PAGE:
But the first question to ask is whether or not you have the right assets in place. Some common offerings found in an EVP include employee development and recognition, but programs that show care and concern are often the differentiating factors. For instance, Google offers its employees a class of “benefits beyond the basics,” which includes tuition reimbursement, charitable gift matching, free meals, an onsite doctor and transportation incentives.
While these options may seem cost-prohibitive for smaller organizations, some local companies are finding original approaches that fit their budgets by utilizing charitable funds at the Community Foundation for Southwest Washington.
One example is Columbia Vista Corporation’s corporate scholarship that is available to the children of its 130 employees. Co-owners Bob and Sharon Lewis established this scholarship with $100,000 in 2009 and have since awarded 15 scholarships averaging nearly $2,500 each.
Corporate scholarships provide your company, employees and customers a simple way to support high-achieving students who are pursuing fee-based educational opportunities. They also demonstrate an organizational value of education and encourage employees to share a commitment to that value.
Some companies also tailor Donor Advised Funds to their needs. This charitable fund performs similarly to a corporate or business foundation and allows your organization to implement a wide range of giving opportunities.
In 2002, two casino companies formed the La Center Casinos Charitable Fund at the Community Foundation. This Corporate Giving Fund exists to improve the quality of life in La Center and operates via an advisory board made up of community leaders that reviews applications and recommends grants.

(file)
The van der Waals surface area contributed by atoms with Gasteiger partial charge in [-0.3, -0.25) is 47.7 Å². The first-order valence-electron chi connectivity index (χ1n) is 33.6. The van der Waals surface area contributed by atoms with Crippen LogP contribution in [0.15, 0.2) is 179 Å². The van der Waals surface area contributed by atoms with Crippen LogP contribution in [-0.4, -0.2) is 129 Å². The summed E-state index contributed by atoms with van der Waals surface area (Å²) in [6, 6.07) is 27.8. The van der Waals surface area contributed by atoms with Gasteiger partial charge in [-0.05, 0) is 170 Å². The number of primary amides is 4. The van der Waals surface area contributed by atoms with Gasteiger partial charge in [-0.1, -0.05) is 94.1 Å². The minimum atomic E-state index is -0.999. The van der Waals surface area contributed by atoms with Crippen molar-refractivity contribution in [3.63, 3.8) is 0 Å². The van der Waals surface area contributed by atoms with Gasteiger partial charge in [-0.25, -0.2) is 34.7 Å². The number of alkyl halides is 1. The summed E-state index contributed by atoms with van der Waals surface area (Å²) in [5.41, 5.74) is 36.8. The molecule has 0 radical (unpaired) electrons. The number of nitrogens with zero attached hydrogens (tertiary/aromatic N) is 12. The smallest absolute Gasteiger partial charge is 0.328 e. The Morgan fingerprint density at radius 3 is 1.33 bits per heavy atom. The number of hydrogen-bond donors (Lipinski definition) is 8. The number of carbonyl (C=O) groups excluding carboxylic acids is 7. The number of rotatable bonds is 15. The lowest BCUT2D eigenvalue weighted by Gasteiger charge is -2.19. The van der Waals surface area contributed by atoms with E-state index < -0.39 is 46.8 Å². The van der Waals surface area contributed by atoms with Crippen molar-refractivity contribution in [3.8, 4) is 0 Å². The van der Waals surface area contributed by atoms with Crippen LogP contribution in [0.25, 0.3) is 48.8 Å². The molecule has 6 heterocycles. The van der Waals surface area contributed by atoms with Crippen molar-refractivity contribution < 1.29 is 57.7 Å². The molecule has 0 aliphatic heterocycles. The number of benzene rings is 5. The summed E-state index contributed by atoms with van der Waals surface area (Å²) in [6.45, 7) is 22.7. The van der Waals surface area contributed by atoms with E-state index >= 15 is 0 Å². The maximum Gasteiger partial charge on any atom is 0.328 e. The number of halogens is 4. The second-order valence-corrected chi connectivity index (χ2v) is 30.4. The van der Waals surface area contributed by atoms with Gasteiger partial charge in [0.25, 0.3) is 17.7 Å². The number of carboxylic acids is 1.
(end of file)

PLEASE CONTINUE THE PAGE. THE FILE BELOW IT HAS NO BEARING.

While grants from this type of fund actively make a difference in the community, an organization can also leverage the granting process to make a noticeable difference in its company culture. Including employees on the grants advisory board and encouraging them to become more involved in the grants process allows employees to form personal connections with the program. It’s these connections that increase employee engagement and motivation, which thereby increases retention and drives better business results.
Other companies express value and appreciation for their team members through what is known as an employee assistance fund. These funds provide support for employees who are experiencing financial hardships due to catastrophic events. As an open fund, it creates a clear, tax-deductible solution for companies to support their employees and for employees to support each other.
Bank of the Cascades established the Cascade Employees Assistance Fund and has seen much success engaging its employees in giving to the fund. The company supplements these donations with its own scheduled contributions and offers one-time grants to its employees for expenses such as medical bills, basic living costs and other vital needs.
Programs and initiatives like these are building blocks for a well-formed EVP, but the most successful plans align the company’s mission, vision and values with the employee experience. This prioritizes your human resources agenda and mobilizes your workforce as brand ambassadors who are ready and willing to tout your organization’s mission.
A community foundation works closely with local companies to achieve alignment, engagement and stronger business results. Such charitable funds and services can be used to develop benefits that are proven to attract, engage and retain employees.
More importantly, this trusted model maximizes your organization’s impact while also easing the administrative burden of philanthropic programs. Community foundations take care of processing contributions, managing paperwork and ensuring that all funds are distributed according to applicable tax rules and regulations. This means that you and your staff can focus on what’s really important – the impact of your company’s mission and values at work.
Jennifer Rhoads, CFP®, is the Vice President of Development at the Community Foundation for Southwest Washington. You can contact her by calling (360) 694-2550 or via email at firstname.lastname@example.org.